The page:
If you could only use two financial statements, which would you use to evaluate an investment? Assume you have at least two years of data.

You would use the income statement and balance sheet. The income statement shows the profitability of the company, and can display key metrics like revenue growth, gross margin, and EBITDA margin, which are key to understanding and valuing a business.

We should use the balance sheet if we have more than two years of data. This is because you can effectively figure out the changes in cash flow and net income by comparing this year’s balance sheet with the previous year’s balance sheet. Any change in the balance sheet will be reflected somewhere in the cash flow statement.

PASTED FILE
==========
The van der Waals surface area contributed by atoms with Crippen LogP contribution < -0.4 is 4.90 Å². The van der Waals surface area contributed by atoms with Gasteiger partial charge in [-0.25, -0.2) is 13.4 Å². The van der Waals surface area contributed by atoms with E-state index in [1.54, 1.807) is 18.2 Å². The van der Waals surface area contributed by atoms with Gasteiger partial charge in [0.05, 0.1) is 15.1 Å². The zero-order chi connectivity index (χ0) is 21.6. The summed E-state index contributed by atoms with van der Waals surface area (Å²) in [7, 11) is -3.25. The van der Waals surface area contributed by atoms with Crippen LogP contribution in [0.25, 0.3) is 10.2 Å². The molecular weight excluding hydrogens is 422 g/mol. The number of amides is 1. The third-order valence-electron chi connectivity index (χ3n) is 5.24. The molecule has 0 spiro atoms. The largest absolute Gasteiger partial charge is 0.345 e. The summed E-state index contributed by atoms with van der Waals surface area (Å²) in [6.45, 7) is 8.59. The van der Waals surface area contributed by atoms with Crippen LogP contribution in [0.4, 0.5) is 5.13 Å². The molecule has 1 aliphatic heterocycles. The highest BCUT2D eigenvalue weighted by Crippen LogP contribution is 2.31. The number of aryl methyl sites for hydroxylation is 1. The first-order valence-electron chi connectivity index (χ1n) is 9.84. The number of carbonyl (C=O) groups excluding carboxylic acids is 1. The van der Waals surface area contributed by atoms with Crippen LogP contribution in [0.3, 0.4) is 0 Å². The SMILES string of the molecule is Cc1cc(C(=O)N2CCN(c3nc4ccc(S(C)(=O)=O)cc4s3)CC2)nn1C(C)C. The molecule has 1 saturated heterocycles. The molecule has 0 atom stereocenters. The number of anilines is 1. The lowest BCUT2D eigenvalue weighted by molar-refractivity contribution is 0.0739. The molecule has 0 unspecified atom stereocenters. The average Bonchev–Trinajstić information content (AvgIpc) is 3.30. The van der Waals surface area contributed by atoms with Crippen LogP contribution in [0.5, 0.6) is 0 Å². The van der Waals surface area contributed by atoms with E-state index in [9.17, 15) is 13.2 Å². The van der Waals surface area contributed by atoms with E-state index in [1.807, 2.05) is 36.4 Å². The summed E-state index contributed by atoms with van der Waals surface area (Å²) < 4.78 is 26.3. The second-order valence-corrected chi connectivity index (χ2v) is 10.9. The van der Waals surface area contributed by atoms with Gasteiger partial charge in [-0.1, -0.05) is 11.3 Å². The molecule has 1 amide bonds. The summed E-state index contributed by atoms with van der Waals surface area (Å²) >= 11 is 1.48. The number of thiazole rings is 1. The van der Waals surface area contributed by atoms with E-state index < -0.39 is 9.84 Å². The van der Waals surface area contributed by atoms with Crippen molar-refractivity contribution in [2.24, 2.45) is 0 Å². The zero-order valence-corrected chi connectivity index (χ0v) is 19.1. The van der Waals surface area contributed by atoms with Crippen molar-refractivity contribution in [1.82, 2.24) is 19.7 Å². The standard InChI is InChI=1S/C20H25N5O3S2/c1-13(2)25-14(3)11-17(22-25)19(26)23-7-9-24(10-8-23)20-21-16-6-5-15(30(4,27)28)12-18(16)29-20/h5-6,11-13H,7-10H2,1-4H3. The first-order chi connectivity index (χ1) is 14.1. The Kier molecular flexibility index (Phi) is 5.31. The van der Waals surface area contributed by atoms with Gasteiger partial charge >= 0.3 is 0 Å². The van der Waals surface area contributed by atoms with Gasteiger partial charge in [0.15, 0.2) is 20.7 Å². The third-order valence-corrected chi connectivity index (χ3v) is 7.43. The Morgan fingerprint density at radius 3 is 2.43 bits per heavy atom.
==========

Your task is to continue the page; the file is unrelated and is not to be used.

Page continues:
The change in cash can be calculated as this year’s cash balance less last year’s cash balance.

We can figure out changes in net working capital by looking at the increases in operating current assets like accounts receivable and inventory, which represent deductions to cash flow. Increases in operating current liabilities like accounts payable represents additions to cash flow.

We know the depreciation and amortization from the income statement, so we calculate capex using this year’s PP&E and last year’s PP&E. This year’s PP&E = last year’s PP&E + capex – depreciation and amortization. We can then isolate for capex. Capex = this year’s PP&E – last year’s PP&E + depreciation and amortization.

If we look at the changes in debt from one year to another, we can calculate the cash flows from new borrowings (debt goes up, cash inflow) or debt repayments (debt goes down, cash outflow).